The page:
President Obama announced yesterday he intends to drastically expand the Pacific Remote Islands Marine National Monument making what will likely be the largest marine protected area (MPA) on the planet. While the full extent of the ocean park has yet to be determined, it could potentially protect over two million square kilometers, an area larger than Mexico.
Obama’s announcement was made via video during a State Department-led conference dubbed Our Oceans. The full extent of the expanded MPA will not be announced until after a public comment period and discussions with scientists, conservationists, and fisheries.
“This area contains some of the most pristine tropical marine environment in the world,” said White House senior counsel John Podesta. “These tropical coral reefs and associated ecosystems are among the marine environments facing the most serious threat from climate change and ocean acidification.”
Notably the expanded protected area will ban any commercial fishing and drilling, although it may allow recreational fishing. Nearly three percent of the world’s oceans are under some form of protection, yet less than half of these are fully protected.
Coral at Jarvis Island National Wildlife Refuge a part of the Pacific Remote Islands Marine National Monument. Photo by: USFWS/Jim Maragos.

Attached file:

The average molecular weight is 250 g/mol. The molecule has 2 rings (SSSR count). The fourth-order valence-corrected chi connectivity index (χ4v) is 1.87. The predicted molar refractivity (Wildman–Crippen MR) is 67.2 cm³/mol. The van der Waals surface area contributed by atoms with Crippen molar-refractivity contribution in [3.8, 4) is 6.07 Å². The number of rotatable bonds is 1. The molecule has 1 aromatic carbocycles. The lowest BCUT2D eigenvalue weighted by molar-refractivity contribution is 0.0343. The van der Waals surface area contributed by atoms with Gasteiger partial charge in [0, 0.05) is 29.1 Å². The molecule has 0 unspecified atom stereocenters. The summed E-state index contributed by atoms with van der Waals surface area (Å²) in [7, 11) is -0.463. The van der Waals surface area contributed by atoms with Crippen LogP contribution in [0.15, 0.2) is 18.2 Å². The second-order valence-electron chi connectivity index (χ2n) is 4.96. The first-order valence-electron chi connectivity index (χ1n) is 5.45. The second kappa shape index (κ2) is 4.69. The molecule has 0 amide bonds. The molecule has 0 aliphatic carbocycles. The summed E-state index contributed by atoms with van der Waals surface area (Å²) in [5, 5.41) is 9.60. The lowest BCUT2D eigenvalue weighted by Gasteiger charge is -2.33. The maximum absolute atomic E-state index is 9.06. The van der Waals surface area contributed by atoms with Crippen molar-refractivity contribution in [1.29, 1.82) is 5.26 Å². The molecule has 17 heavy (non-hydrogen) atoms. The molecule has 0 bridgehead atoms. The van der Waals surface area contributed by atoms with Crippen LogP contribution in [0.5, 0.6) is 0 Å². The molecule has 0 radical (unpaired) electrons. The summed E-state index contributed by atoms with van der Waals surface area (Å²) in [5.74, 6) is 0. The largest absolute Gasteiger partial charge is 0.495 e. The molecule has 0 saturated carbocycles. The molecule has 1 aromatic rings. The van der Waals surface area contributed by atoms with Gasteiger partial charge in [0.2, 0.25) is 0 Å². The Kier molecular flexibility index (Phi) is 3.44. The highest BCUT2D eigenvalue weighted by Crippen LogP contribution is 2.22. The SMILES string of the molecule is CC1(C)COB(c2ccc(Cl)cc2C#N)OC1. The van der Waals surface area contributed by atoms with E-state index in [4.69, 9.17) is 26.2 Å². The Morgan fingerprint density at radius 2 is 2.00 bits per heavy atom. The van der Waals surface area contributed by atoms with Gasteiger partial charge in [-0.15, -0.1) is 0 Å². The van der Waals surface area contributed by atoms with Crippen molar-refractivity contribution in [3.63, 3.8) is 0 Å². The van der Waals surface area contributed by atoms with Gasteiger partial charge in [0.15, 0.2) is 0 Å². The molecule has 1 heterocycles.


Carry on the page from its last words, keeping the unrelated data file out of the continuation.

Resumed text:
The Pacific Remote Islands Marine National Monument was first created in 2009 by then President George W. Bush. Currently, the protected area—which covers seven remote islands, atolls, and reefs—is almost 200,000 square kilometers with coverage extending in a radius of about 93 kilometers around each island, but Obama could push the radius up to 686 kilometers.
“Like Presidents Clinton and Bush before me I am going to use my authority as president to protect some of our most precious marine landscapes, just like we do for mountains and rivers and forests,” Obama told the summit in a video.
Conservationists have warned in recent years that marine biodiversity could suffer from mass extinction due to overfishing, global warming, ocean acidification, and pollution among other impacts. In 2002, the Convention on Biological Diversity (CBD) set a goal of protecting 10 percent of marine waters by 2020. But nations look to fall short of this goal with only about 2.8 percent of the world’s marine waters under some type of protection today.
The Our Oceans conference was also notable for the U.S. creation of a new task force to tackle illegal and unreported fishing; an announcement by the Pacific island nation of Kiribati that it will close its 408,000-square kilometer Phoenix Islands Protected Area to industrial fishing by the end of the year; and a donation by actor Leonardo DiCaprio of $7 million over two years for marine conservation efforts.
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